<h3>Expansionary Austerity – Reanimation</h3>
The idea of expansionary austerity first emerged in the early 1990s, in the context of the formation of the eurozone. The creation of a monetary union between countries with no capacity to undertake a co-ordinated fiscal policy was seen as requiring convergence on a more conservative fiscal stance than had been possible during the chaos of the 1970s and 1980s. The agreements made at Maastricht in 1992 , and later formalised at the Growth and Stability pact required countries wishing to join the eurozone to hold deficits below 3 per cent of GDP and public debt below 60 per cent Check
With unemployment still high in many European countries, there was some reluctance to implement the austerity measures required by the Maastricht criteria. So, there was a lot of interest in analyses claiming to show that austerity could, in fact, be expansionary. A series of such analyses were produced by Albert Alesina and a series of co-authors, most notably Silvia Ardagna.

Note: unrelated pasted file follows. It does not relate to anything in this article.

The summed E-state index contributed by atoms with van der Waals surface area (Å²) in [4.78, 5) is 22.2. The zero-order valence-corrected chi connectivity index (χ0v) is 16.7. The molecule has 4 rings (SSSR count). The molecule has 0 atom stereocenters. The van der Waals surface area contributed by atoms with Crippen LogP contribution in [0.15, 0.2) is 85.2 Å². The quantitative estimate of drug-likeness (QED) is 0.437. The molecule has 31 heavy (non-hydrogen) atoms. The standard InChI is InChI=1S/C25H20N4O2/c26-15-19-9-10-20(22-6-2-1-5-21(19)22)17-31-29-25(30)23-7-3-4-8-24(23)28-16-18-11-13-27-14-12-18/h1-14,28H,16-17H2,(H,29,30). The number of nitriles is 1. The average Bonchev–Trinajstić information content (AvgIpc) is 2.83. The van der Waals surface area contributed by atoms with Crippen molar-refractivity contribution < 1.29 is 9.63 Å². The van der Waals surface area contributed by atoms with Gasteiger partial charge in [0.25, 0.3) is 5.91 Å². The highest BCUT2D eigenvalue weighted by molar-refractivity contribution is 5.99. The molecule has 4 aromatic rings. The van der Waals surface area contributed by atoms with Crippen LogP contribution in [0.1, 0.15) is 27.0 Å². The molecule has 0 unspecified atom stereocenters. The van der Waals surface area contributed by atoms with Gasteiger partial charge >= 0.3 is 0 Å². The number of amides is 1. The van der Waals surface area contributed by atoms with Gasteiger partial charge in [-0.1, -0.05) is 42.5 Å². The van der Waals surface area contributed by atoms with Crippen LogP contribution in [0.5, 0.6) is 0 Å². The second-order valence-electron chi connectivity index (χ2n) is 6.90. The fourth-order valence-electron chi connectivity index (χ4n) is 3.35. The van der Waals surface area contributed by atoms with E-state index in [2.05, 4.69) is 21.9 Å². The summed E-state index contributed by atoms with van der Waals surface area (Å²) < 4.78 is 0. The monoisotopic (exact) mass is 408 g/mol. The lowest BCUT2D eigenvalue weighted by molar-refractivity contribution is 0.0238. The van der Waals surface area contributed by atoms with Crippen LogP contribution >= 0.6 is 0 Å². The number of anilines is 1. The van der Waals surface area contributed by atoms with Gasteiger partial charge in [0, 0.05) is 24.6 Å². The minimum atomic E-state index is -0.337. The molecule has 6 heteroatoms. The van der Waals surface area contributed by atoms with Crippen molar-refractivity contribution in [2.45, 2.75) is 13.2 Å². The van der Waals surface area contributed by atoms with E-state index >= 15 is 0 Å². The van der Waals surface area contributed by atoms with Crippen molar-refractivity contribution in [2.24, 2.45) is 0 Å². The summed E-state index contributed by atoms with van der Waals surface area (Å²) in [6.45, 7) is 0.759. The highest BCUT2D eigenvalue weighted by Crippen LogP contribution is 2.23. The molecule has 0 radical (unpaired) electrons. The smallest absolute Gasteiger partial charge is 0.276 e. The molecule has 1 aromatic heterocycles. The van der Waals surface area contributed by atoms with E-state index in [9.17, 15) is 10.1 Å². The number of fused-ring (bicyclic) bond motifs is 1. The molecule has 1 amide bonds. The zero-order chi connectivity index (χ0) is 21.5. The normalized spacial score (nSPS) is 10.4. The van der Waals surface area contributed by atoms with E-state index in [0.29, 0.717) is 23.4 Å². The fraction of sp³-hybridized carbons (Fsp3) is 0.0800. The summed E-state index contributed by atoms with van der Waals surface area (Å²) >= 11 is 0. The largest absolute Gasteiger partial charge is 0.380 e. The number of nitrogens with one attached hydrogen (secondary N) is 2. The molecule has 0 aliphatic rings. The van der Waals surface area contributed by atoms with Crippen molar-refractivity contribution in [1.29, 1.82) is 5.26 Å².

Some of these papers provided econometric analyses, which tried to show that reducing government expenditure and budget deficits would lead to stronger economic growth. Statistical analysis is rarely as convincing as a good story, however, and the most influential work in this literature was a series of stories about individual countries, entitled ‘Tales of Fiscal Adjustment’ by Alesina and Ardagna.
Although this work had only a modest impact at the time it appeared, it but it become part of the thinking of many anti-Keynesians, particularly in Europe So, when European governments found themselves struggling with apparently unsustainable levels of public debt in the aftermath of the global financial crisis, advocates of austerity measures could argue that the policies they proposed would accelerate economic recovery.